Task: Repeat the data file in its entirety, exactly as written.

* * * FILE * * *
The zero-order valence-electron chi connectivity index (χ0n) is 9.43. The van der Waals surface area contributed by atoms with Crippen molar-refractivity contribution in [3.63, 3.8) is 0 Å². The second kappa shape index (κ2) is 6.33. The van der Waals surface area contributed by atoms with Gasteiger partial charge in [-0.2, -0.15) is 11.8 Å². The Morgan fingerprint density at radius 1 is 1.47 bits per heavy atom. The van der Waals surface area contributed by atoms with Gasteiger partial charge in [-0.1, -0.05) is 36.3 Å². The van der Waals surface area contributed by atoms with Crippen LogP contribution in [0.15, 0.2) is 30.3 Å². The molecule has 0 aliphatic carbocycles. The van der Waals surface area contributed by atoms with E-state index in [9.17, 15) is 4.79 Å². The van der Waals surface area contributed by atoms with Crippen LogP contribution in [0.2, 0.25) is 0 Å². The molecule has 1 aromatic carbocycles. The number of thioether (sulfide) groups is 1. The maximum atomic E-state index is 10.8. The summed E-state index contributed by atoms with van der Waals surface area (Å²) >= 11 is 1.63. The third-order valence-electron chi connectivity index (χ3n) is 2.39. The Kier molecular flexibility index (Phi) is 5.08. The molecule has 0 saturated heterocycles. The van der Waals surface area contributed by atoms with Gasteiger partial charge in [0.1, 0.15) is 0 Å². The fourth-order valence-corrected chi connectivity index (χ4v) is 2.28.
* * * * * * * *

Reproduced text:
The zero-order valence-electron chi connectivity index (χ0n) is 9.43. The van der Waals surface area contributed by atoms with Crippen molar-refractivity contribution in [3.63, 3.8) is 0 Å². The second kappa shape index (κ2) is 6.33. The van der Waals surface area contributed by atoms with Gasteiger partial charge in [-0.2, -0.15) is 11.8 Å². The Morgan fingerprint density at radius 1 is 1.47 bits per heavy atom. The van der Waals surface area contributed by atoms with Gasteiger partial charge in [-0.1, -0.05) is 36.3 Å². The van der Waals surface area contributed by atoms with Crippen LogP contribution in [0.15, 0.2) is 30.3 Å². The molecule has 0 aliphatic carbocycles. The van der Waals surface area contributed by atoms with E-state index in [9.17, 15) is 4.79 Å². The van der Waals surface area contributed by atoms with Crippen LogP contribution in [0.2, 0.25) is 0 Å². The molecule has 1 aromatic carbocycles. The number of thioether (sulfide) groups is 1. The maximum atomic E-state index is 10.8. The summed E-state index contributed by atoms with van der Waals surface area (Å²) >= 11 is 1.63. The third-order valence-electron chi connectivity index (χ3n) is 2.39. The Kier molecular flexibility index (Phi) is 5.08. The molecule has 0 saturated heterocycles. The van der Waals surface area contributed by atoms with Gasteiger partial charge in [0.1, 0.15) is 0 Å². The fourth-order valence-corrected chi connectivity index (χ4v) is 2.28.